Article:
Midstream energy specialist Enterprise Products Partners (NYSE:EPD) is making a multibillion-dollar bet that the U.S. will soon end its 40-year ban on domestic oil exports. The company said this week it had acquired a two-thirds majority stake in Oiltanking Partners (UNKNOWN:OILT.DL) for $4.6 billion and offered to buy the rest of the company for another $1.4 billion. Let's look at the proposed deal and how it better positions Enterprise Products Partners for oil exports.
Rationale behind the proposal
Enterprise Products Partners and Oiltanking Partners have worked together for more than 30 years. So closely, in fact, that 31% of Oiltanking Partners' revenue and 40% of its EBITDA last year came from Enterprise, which is its largest customer. Oiltanking Partners provides its partner with essential dock and storage for its LPG export and octane enhancement businesses, which contribute 10% of Enterprise Products Partners' gross operating margin. This is a key relationship, which is why Enterprise wants to take control of Oiltanking Partners.
However, beyond the strategic ties between these two companies lies the fact that Oiltanking Partners' assets are strategically located to take advantage of U.S. oil exports if the four-decade prohibition is lifted. Oiltanking Partners owns marine terminals on the Houston Ship Channel and the Port of Beaumont in Texas. It owns 12 ship and barge docks and storage capacity for about 24 million barrels of crude oil and petroleum products. That access to water and ample storage capacity put Oiltanking Partners in prime position to export oil in the event of federal approval of such business. That's a position Enterprise wants to control as its ECHO storage facility is already connected to Oiltanking Partners' system, so the deal would extend Enterprise's opportunities to profit from oil exports.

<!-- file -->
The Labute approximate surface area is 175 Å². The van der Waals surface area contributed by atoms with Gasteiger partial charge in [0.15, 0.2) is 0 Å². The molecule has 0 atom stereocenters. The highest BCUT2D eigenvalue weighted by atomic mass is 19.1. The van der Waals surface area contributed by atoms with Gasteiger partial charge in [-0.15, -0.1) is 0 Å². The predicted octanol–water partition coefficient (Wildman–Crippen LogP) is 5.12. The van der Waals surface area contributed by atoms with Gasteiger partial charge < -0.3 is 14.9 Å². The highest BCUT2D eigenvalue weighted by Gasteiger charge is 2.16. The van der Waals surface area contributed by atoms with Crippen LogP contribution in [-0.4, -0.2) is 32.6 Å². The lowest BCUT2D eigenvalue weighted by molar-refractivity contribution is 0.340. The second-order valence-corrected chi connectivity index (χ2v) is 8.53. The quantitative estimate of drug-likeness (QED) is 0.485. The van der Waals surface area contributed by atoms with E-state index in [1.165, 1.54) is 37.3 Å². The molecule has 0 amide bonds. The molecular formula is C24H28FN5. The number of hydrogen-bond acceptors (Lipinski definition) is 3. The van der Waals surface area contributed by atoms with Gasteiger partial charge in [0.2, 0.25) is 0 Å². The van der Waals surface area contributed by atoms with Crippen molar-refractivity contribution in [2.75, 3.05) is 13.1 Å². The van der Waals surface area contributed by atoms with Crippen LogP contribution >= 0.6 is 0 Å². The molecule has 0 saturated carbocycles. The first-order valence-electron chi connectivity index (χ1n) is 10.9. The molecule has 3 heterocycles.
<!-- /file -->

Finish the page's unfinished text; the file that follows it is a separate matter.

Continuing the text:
While these assets are currently used to move and store refined petroleum products, Enterprise sees some of them as prime candidates for being repurposed to eventually export oil. In addition, Oiltanking Partners has built-in growth opportunities that have further positioned the company for oil exports. For example, its Beaumont Crude Project includes the addition of up to 6.2 million barrels of crude oil storage capacity and two new deepwater docks.
All that being said, even if the U.S. doesn't end the oil export ban this is still a smart deal for Enterprise Products Partners. Taking control of Oiltanking Partners gives the company greater opportunities to profit from the energy commodities that can be exported to other countries, including refined petroleum products, LPG, and ethane.
Enterprise Products Partners is achieving two critical goals by taking control of Oiltanking Partners. First, the company is buying one of its most strategic partners in a deal that will give it control of assets that are key to its business. More importantly, Enterprise is acquiring a company that has two assets that are perfectly located to take advantage of future oil exports in the United States.